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Before filing a trademark application, it is advisable to conduct a thorough search to ensure that your desired trademark is not already in use. This can help you avoid potential conflicts and save time and money in the long run.

How long does a registered trade mark last?

Once registered, your trade mark registration will initially last for 10 years. You will then need to renew your trade mark, and can do so during the 6 months before, and 6 months after its expiry. If you renew your trade mark every 10 years, provided that it continues to be in use, your trade mark protection can last indefinitely.

Will my UK trade mark registration protect my business all over the world?

Like many other types of IP, trade mark protection is territorial, and trade mark laws differ worldwide. A UK trade mark registration will only be valid in the UK, and so it is crucial to ensure that you secure trade mark protection in every country in which you plan to operate.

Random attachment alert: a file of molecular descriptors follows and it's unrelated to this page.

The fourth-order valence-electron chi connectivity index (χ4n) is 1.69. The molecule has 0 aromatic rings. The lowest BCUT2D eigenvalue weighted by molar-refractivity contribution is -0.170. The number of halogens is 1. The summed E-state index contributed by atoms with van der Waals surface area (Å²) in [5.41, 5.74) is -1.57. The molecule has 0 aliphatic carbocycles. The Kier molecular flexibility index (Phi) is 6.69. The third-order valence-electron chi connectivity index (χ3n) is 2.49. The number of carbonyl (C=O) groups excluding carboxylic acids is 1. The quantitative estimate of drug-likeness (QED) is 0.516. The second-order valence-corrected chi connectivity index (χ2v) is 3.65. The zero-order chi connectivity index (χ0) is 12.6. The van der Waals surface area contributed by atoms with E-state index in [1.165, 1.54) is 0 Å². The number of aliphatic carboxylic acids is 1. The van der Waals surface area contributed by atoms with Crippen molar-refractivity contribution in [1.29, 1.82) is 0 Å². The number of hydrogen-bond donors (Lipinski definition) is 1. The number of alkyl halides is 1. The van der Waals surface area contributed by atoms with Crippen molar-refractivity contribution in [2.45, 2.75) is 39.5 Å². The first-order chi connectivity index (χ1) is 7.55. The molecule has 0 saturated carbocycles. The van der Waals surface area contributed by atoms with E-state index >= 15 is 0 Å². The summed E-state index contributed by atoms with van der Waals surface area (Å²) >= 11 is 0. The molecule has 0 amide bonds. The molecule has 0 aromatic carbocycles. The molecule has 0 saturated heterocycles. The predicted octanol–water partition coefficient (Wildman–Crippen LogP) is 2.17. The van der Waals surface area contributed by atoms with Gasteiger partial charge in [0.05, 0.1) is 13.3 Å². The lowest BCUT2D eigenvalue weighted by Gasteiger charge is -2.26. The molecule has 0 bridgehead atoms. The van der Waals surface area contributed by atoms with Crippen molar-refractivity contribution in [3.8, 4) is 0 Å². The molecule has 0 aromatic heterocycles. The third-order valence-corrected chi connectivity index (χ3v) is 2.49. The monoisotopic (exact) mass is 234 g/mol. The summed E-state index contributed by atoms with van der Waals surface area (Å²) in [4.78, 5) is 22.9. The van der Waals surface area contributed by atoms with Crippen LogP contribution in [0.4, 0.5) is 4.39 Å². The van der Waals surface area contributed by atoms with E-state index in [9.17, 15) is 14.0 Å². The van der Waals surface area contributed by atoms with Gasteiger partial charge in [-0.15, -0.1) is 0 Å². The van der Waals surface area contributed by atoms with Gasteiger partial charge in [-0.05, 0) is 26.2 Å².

In many countries, the ‘first-to-file’ principle applies, meaning that whoever registers a trade mark first will own the trade mark rather than the original use of the trade mark. Due to this, businesses sometimes face the unfortunate issue of ‘trade mark squatting’ where unscrupulous individuals register trade marks in their country with a view to selling them back to the original owner for an inflated price. For this reason, retailers should consider brand protection in both the short and long-term, in order to assess as early as possible which markets the business is realistically seeking to enter, and filing appropriate trade mark applications before launching.